The Ultimate WordPress Security Guide – A to Z Step by Step (2023)

Around 40% of all websites on the internet are powered by WordPress, making it one of the most popular website systems.

Despite being a user-friendly platform, because of its popularity, hackers frequently target it. Your WordPress site may be susceptible to many security risks, including hacking, malware assaults, and brute force attacks, if you are not attentive. Take action to secure your WordPress site because of this. We’ll walk you through the process of safeguarding your WordPress site step-by-step in this guide.


1. Keep WordPress Updated

Keeping your WordPress site updated is one of the most important stages in making it secure. Update your WordPress site whenever a new version is released since WordPress frequently publishes upgrades that address security flaws. Update your plugins and themes to the most recent versions as well.

2. Use Strong Passwords

For your WordPress site to be secure, strong passwords are essential. A strong password should include a minimum of 12 characters and utilize a mix of capital and lowercase letters, numbers, and symbols. Avoid using passwords that are simple to guess, like “123456” or “password.”

3. Limit Login Attempts

Setting a limit on login attempts is a quick and easy technique to safeguard your website from brute force assaults. To restrict the amount of login attempts permitted before locking out the user, use plugins like Login Lockdown or Limit Login Attempts.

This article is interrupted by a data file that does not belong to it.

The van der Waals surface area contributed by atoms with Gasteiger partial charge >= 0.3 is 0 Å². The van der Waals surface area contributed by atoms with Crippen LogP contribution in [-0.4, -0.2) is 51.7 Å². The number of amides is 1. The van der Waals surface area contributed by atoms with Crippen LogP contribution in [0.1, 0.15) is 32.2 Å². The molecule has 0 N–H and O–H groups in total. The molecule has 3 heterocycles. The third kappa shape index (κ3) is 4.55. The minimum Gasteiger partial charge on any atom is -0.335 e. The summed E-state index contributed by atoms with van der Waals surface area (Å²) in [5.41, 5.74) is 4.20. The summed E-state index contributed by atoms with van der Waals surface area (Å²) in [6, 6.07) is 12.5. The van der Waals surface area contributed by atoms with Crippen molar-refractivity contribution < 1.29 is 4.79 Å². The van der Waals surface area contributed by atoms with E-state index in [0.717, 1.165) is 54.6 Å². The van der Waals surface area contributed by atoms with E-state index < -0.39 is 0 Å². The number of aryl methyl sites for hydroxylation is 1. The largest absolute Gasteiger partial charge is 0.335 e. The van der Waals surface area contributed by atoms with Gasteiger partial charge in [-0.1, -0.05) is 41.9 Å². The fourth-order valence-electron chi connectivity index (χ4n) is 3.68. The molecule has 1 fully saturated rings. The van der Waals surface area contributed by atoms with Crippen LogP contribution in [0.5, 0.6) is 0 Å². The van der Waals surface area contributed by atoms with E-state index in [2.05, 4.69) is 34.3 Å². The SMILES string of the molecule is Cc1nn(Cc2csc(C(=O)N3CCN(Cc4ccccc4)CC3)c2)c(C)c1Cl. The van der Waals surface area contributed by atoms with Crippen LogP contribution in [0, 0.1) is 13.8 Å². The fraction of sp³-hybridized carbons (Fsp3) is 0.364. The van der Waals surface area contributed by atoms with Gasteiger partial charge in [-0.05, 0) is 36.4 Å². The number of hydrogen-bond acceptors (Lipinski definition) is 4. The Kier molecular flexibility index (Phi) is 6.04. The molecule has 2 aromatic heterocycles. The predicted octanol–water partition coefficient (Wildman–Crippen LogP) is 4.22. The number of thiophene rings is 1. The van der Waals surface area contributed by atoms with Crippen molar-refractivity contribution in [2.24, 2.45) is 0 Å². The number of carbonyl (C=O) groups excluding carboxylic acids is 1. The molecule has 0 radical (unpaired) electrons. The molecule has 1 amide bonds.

4. Enable Two-Factor Authentication

Your WordPress website is more secure thanks to two-factor authentication. After entering their login and password, customers are then asked to enter a code that was delivered to their email or phone. Two-factor authentication can be enabled on your website using plugins like Google Authenticator or Authy.

5. Secure Your WordPress Admin Area

Securing your WordPress admin area is essential since it acts as the brain of your website. The following advice will help you protect the WordPress admin area:


  • With plugins like WPS Hidden Login or iThemes Security, you can change the default login URL to a another one.
  • To encrypt data sent between your website and users, use SSL certificates.
  • To manage your website, make a separate administrator account.
  • Use password protection or IP whitelisting to restrict access to the admin area.
6. Backup Your WordPress Site Regularly

In case your website is compromised or crashes, frequently backing up your WordPress site is crucial. For automatic site backups, use plugins like UpdraftPlus or VaultPress.

7. Install Security Plugins

By checking for malware, preventing brute force assaults, and other methods, security plugins can help you protect your WordPress site. Wordfence, Sucuri Security, and iThemes Security are three examples of well-liked security plugins.

8. Use a Reliable Web Host

Using a reputable web host is critical to securing your WordPress site. A good web host will offer regular backups, SSL certificates, and other security features to protect your website.

In summary, securing your WordPress site is extremely important to guard against security threats. By following the steps outlined in this guide, you can secure your WordPress site and protect it from hackers and malware attacks. , enable two-factor authentication, protect your WordPress admins, back up your site regularly, install security plugins as well and use a trusted web host. please give me.